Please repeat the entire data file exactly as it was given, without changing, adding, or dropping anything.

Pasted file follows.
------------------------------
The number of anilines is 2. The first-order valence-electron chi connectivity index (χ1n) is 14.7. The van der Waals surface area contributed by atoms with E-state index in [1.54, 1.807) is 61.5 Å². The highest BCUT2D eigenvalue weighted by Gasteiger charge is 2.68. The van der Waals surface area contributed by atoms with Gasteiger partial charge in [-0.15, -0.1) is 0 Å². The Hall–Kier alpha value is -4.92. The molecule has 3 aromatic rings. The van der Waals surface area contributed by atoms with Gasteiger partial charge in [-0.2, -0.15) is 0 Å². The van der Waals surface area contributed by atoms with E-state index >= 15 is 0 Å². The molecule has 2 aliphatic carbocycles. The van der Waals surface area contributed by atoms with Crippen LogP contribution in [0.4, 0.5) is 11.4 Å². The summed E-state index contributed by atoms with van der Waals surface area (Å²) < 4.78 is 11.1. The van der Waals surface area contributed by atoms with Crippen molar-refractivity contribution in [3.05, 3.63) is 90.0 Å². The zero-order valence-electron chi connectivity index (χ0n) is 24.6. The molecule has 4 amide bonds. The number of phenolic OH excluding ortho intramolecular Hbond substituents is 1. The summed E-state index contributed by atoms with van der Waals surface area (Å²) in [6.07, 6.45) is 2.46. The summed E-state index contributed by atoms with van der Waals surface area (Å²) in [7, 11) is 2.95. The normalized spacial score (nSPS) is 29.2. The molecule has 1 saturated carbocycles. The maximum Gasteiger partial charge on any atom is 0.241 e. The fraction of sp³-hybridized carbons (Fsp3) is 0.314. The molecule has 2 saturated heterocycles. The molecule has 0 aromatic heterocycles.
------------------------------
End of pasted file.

The number of anilines is 2. The first-order valence-electron chi connectivity index (χ1n) is 14.7. The van der Waals surface area contributed by atoms with E-state index in [1.54, 1.807) is 61.5 Å². The highest BCUT2D eigenvalue weighted by Gasteiger charge is 2.68. The van der Waals surface area contributed by atoms with Gasteiger partial charge in [-0.15, -0.1) is 0 Å². The Hall–Kier alpha value is -4.92. The molecule has 3 aromatic rings. The van der Waals surface area contributed by atoms with Gasteiger partial charge in [-0.2, -0.15) is 0 Å². The van der Waals surface area contributed by atoms with E-state index >= 15 is 0 Å². The molecule has 2 aliphatic carbocycles. The van der Waals surface area contributed by atoms with Crippen LogP contribution in [0.4, 0.5) is 11.4 Å². The summed E-state index contributed by atoms with van der Waals surface area (Å²) < 4.78 is 11.1. The van der Waals surface area contributed by atoms with Crippen molar-refractivity contribution in [3.05, 3.63) is 90.0 Å². The zero-order valence-electron chi connectivity index (χ0n) is 24.6. The molecule has 4 amide bonds. The number of phenolic OH excluding ortho intramolecular Hbond substituents is 1. The summed E-state index contributed by atoms with van der Waals surface area (Å²) in [6.07, 6.45) is 2.46. The summed E-state index contributed by atoms with van der Waals surface area (Å²) in [7, 11) is 2.95. The normalized spacial score (nSPS) is 29.2. The molecule has 1 saturated carbocycles. The maximum Gasteiger partial charge on any atom is 0.241 e. The fraction of sp³-hybridized carbons (Fsp3) is 0.314. The molecule has 2 saturated heterocycles. The molecule has 0 aromatic heterocycles.